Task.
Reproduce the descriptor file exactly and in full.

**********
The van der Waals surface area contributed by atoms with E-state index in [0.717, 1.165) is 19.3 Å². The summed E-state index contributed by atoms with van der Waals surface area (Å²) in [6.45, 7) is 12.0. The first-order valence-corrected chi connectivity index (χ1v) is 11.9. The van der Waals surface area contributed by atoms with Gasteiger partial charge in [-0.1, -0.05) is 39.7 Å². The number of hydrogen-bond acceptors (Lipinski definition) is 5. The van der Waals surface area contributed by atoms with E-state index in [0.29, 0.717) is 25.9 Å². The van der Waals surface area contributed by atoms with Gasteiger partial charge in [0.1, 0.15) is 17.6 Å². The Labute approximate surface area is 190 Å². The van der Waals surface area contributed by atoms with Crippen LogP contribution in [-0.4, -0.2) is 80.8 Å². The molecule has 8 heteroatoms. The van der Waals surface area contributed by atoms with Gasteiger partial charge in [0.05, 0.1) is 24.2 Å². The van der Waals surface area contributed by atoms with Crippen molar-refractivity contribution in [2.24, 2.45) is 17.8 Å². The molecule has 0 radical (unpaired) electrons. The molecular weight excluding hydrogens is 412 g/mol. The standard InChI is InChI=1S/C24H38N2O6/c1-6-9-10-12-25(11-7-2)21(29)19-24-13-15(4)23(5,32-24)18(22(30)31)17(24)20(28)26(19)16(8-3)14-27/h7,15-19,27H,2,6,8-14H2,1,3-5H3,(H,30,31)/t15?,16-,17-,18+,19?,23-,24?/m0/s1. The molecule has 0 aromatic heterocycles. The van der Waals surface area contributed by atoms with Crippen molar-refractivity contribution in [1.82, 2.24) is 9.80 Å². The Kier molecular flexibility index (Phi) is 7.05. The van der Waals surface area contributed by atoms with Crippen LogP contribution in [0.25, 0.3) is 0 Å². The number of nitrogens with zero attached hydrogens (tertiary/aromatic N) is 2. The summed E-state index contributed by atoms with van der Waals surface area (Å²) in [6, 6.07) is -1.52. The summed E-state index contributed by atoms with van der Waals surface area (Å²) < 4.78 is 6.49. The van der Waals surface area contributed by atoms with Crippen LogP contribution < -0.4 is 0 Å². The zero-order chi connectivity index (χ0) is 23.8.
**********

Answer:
The van der Waals surface area contributed by atoms with E-state index in [0.717, 1.165) is 19.3 Å². The summed E-state index contributed by atoms with van der Waals surface area (Å²) in [6.45, 7) is 12.0. The first-order valence-corrected chi connectivity index (χ1v) is 11.9. The van der Waals surface area contributed by atoms with Gasteiger partial charge in [-0.1, -0.05) is 39.7 Å². The number of hydrogen-bond acceptors (Lipinski definition) is 5. The van der Waals surface area contributed by atoms with E-state index in [0.29, 0.717) is 25.9 Å². The van der Waals surface area contributed by atoms with Gasteiger partial charge in [0.1, 0.15) is 17.6 Å². The Labute approximate surface area is 190 Å². The van der Waals surface area contributed by atoms with Crippen LogP contribution in [-0.4, -0.2) is 80.8 Å². The molecule has 8 heteroatoms. The van der Waals surface area contributed by atoms with Gasteiger partial charge in [0.05, 0.1) is 24.2 Å². The van der Waals surface area contributed by atoms with Crippen molar-refractivity contribution in [2.24, 2.45) is 17.8 Å². The molecule has 0 radical (unpaired) electrons. The molecular weight excluding hydrogens is 412 g/mol. The standard InChI is InChI=1S/C24H38N2O6/c1-6-9-10-12-25(11-7-2)21(29)19-24-13-15(4)23(5,32-24)18(22(30)31)17(24)20(28)26(19)16(8-3)14-27/h7,15-19,27H,2,6,8-14H2,1,3-5H3,(H,30,31)/t15?,16-,17-,18+,19?,23-,24?/m0/s1. The molecule has 0 aromatic heterocycles. The van der Waals surface area contributed by atoms with Crippen molar-refractivity contribution in [1.82, 2.24) is 9.80 Å². The Kier molecular flexibility index (Phi) is 7.05. The van der Waals surface area contributed by atoms with Crippen LogP contribution in [0.25, 0.3) is 0 Å². The number of nitrogens with zero attached hydrogens (tertiary/aromatic N) is 2. The summed E-state index contributed by atoms with van der Waals surface area (Å²) in [6, 6.07) is -1.52. The summed E-state index contributed by atoms with van der Waals surface area (Å²) < 4.78 is 6.49. The van der Waals surface area contributed by atoms with Crippen LogP contribution < -0.4 is 0 Å². The zero-order chi connectivity index (χ0) is 23.8.